School Context and Teacher Development
In supportive schools, teachers not only tend to stay, but they also improve at much greater rates over time. In a recent study, we tracked teachers in Charlotte-Mecklenburg Schools for up to 10 years and examined how their individual effectiveness (as measured by contributions to student achievement) changed over time. As shown below (Figure 2), we found that teachers working in schools with strong professional environments improved, over 10 years, 38 percent more than teachers in schools with weak professional environments.
Here, we used six measures drawn from teacher surveys to characterize the environment: consistent order and discipline; opportunities for peer collaboration; supportive principal leadership; effective professional development; a school culture characterized by trust; and a fair teacher evaluation process providing meaningful feedback.
Researchers from the University of Michigan and Vanderbilt have since used a similar research design to show that teachers in Miami-Dade County Public Schools improved at substantially faster rates in schools where effective collaboration takes place through instructional teams.
How should policymakers and practitioners act on these findings?
These findings, and a growing body of evidence, make clear that the school context matters a great deal for teachers and, as a result, for their students. Furthermore, school contexts are not set in stone – new evidence documents that working conditions in schools can improve over time, and that teachers are responsive to these changes. However, simply saying that contexts matter and can change does not give policymakers and practitioners clear guidance about how to strengthen organizational practices in schools. Although the collective and interpersonal nature of school contexts makes quick policy fixes unlikely to succeed, research suggests several concrete ways in which educators and policymakers can take on this challenge.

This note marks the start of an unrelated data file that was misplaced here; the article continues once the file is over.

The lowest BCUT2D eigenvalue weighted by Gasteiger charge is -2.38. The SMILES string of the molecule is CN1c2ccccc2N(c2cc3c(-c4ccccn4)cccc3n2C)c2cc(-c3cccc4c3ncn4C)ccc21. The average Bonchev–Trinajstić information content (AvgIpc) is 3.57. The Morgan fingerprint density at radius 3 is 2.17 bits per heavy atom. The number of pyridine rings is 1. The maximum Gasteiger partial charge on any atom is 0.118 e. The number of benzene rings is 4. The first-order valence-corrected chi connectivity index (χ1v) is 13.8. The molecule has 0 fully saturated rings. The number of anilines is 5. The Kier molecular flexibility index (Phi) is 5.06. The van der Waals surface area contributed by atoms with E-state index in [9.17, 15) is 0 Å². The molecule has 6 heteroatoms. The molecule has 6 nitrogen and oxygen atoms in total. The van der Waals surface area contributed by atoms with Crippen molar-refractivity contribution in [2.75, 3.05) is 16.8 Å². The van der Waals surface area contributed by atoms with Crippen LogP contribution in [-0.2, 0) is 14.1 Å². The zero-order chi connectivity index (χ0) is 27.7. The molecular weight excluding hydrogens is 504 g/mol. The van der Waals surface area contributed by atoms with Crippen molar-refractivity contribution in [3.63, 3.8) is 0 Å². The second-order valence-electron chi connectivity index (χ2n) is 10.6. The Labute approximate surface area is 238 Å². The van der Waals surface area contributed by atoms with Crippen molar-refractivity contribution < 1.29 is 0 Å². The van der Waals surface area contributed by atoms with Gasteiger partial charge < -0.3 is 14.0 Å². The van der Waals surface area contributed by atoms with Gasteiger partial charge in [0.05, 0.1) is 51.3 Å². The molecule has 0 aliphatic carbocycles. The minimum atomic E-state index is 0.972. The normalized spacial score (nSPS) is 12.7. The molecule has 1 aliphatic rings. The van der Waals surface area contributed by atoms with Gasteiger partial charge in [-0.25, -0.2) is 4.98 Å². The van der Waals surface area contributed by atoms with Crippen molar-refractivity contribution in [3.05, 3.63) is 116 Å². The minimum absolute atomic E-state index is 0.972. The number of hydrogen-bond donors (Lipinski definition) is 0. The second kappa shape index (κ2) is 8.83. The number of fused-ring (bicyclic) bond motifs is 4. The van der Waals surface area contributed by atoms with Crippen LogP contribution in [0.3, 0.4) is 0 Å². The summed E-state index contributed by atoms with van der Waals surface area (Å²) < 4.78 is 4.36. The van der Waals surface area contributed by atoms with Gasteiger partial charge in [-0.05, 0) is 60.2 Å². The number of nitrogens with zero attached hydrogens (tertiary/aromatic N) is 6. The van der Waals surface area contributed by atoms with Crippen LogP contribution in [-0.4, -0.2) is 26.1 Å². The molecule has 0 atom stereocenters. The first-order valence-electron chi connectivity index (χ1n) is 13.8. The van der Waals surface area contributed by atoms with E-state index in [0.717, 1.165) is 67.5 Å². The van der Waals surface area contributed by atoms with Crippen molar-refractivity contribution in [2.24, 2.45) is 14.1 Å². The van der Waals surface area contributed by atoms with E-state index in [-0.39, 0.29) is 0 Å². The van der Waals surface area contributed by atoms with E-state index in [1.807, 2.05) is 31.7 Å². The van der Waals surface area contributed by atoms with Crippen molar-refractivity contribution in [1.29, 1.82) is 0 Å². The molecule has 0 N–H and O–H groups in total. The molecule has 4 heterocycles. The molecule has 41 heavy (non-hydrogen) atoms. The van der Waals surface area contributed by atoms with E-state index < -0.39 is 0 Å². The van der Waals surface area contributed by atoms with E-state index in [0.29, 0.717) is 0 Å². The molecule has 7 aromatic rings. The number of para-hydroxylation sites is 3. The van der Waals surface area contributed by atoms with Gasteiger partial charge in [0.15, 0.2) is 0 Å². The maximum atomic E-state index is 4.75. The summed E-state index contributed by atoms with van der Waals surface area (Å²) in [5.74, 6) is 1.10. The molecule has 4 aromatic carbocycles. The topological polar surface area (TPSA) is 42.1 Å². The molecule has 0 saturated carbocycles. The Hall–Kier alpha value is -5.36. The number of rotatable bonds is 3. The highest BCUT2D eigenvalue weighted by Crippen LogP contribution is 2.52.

A recent study within Susan Moore Johnson’s Project on the Next Generation of Teachers at Harvard University (of which we were a part) provides some potentially promising levers. The study involved in-depth case studies of teachers’ experiences in six high-poverty, high-minority, urban public schools. Across the schools, teachers spoke about how specific supports facilitated their ability to succeed with their students. Teachers described the value of establishing an orderly, disciplined learning environment, student support services to attend to social and emotional needs, and efforts to engage parents. Furthermore, research suggests that peer collaboration, feedback (from both peers and administrators), and instructional support can all be effective tools for building strong work environments and promoting teacher development.
Importantly, school principals play a key role in establishing productive professional environments in schools. They are the ones who establish these organizational supports and build school-wide cultures. Hiring principals who have the ability to identify organizational weaknesses, establish school-wide systems to support teachers and students, and galvanize the collective buy-in and involvement of all teachers is a central lever for improving the teaching and learning environment.
Analyses of large-scale teacher surveys confirm what educators and qualitative researchers have long known: school contexts matter. We hope this new evidence will push public debate and policy about education reform to recognize and be responsive to this reality of working in schools. It’s time to change the conversation.